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Earth Day Ideas: Looking for Air Leaks in all the Right Places

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Still looking for an impactful Earth Day activity? You could do a lot worse than enlisting the family to spend a few hours finding and sealing up air leaks in and around your home. While often considered a fall-time endeavor, air sealing now can make a discernible difference with the hot summer months right around the corner. It’s one of the quickest, easiest, and most cost-effective ways to lower your carbon emissions and get a little Cooler and Smarter in the process. Here’s the why and how.

This post is part of a series on Earth Day 2014.

Shut That (Virtual) Window!
Hot air coming in to our homes during summer (or leaking out during the polar vortexes of winter) wastes more energy than most people think. Here’s what my colleagues and I say about it in our low-carbon living guide, Cooler Smarter:

“By one estimate, an average un-weatherized house in the United States loses as much air as it would if a good-sized window were left open year round. Another estimate, by the American Council for an Energy-Efficient Economy, puts a dollar value on all this lost energy, estimating that each year in the United States about $13 billion worth of energy in the form of heated or cooled air escapes through holes and cracks in residential buildings.”

Even in reasonably tight homes, air leaks may account for 15 to 25 percent of heating and cooling energy losses. For an average home, that’s like throwing as much as $275 out that wide-open window!

Instead of continuing to heat and cool your neighborhood, take some simple steps to identify and then tighten up all the seams, cracks, and openings to the outside. Even investing just an afternoon of your time and $50 worth of caulk, foam sealant, and weather stripping can make a world of difference in reducing your carbon emissions. And it will pay for itself in no time.

Search and Seal and Search and Seal Some More
There are loads of places where air finds a way to escape buildings. The illustration below shows the biggest areas of ‘opportunity’ for most homes. Of course, doors and windows are obvious places to look for leaks. But the attic and walls are responsible for much of home’s energy losses as well, especially if they are under-insulated. Duct-work, plumbing holes, and fireplaces are also smart places to investigate. The Department of Energy’s Energy Star program has additional resources for finding leaks and do-it-yourself fixes.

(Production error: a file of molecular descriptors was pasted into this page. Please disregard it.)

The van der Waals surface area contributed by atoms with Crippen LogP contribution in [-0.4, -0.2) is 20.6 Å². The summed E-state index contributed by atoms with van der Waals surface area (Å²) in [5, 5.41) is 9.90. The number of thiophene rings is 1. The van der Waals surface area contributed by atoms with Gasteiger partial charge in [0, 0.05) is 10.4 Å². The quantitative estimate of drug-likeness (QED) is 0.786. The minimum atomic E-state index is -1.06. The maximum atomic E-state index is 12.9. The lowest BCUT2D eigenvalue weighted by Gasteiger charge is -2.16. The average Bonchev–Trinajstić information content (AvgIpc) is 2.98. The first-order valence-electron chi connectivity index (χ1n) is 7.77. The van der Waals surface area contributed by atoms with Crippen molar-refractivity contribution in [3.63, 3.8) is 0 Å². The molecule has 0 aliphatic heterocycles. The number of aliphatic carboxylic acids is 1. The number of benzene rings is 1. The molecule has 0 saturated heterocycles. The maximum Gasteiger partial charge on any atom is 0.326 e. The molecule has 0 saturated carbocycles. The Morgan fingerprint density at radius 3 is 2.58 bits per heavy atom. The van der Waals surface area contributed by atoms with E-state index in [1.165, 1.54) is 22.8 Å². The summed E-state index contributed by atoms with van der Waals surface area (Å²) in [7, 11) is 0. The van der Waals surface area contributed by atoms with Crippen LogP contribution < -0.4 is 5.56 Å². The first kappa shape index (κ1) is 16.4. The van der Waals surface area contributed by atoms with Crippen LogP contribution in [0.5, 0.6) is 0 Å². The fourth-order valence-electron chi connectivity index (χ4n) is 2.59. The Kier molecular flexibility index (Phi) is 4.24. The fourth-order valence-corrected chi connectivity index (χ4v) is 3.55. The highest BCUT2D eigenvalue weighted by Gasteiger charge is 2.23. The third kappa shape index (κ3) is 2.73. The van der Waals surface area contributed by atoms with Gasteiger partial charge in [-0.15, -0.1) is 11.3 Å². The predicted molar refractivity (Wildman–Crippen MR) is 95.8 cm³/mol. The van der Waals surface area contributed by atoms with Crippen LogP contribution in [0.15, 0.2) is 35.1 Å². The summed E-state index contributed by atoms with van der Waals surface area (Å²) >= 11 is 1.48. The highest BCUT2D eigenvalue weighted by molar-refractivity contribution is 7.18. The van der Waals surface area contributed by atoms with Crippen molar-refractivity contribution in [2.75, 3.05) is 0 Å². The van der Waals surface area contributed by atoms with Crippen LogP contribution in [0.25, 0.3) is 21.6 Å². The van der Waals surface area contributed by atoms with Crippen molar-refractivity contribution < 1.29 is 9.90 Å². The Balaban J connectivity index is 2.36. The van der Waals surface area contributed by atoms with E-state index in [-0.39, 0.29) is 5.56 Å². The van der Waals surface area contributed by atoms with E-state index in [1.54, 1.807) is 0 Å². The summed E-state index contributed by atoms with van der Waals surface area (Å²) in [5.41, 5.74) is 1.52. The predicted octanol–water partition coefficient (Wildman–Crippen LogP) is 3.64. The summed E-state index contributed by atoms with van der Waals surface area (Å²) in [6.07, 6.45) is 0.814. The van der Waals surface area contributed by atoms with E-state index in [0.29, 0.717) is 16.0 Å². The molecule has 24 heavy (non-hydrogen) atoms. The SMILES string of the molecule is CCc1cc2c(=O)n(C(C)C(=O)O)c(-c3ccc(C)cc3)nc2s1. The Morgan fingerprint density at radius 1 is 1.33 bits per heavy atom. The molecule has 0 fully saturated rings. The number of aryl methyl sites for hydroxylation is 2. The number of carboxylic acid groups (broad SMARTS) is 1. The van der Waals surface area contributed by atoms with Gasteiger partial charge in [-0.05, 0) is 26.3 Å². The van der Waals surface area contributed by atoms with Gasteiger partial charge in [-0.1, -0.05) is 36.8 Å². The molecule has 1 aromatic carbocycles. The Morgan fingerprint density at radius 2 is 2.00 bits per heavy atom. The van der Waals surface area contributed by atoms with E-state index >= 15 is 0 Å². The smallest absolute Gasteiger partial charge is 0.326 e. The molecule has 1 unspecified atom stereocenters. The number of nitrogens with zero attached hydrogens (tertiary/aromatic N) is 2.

Where Air Escapes from Your Home

Air can escape from unlikely places in your home.

Energy Audits (a.k.a. the kind of audit you DO want to get)
The best way to identify exactly where your home leaks air is to schedule a professional energy audit. Even if you only have 15 minutes to spare for the environment on Earth Day, I’d recommend picking up the phone and scheduling an energy audit for a later time. Start with your local utility, as they may offer free or discounted audits.

Even before having an energy audit, you can get a head start and take care of many of the obvious leaks and other low hanging fruit. Then when the auditors arrive, you can see how well you did and get guidance on prioritizing the next areas of opportunity. They’ll likely find plenty of additional leaks that would benefit from some professional support.

That was certainly the case in my experience with sealing up and insulating my family’s home. I started out by caulking windows and doors, spray foaming in crawl spaces, installing foam covers on external wall outlets, putting in reflective insulation behind our recessed wall radiators, insulating exposed pipes, and rolling out another layer of insulation in our attic. Then, after an audit found a bunch more places to seal up, we had a contractor blow insulation into the walls.

Payback Time
The combined efforts made a huge difference, including a more comfortable living space, more money in our pockets, and a load of carbon emissions off our backs.

Don’t wait to get started with your home air sealing project today. And happy Earth Day to all!

Posted in: Energy, Fossil Fuels, Global Warming Tags: , , , , , , ,

About the author: Jeff Deyette is a senior energy analyst with expertise on the economic and environmental implications of renewable energy and energy efficiency policies at the state and federal level. He holds a master’s degree in energy resource and environmental management & international relations. See Jeff's full bio.

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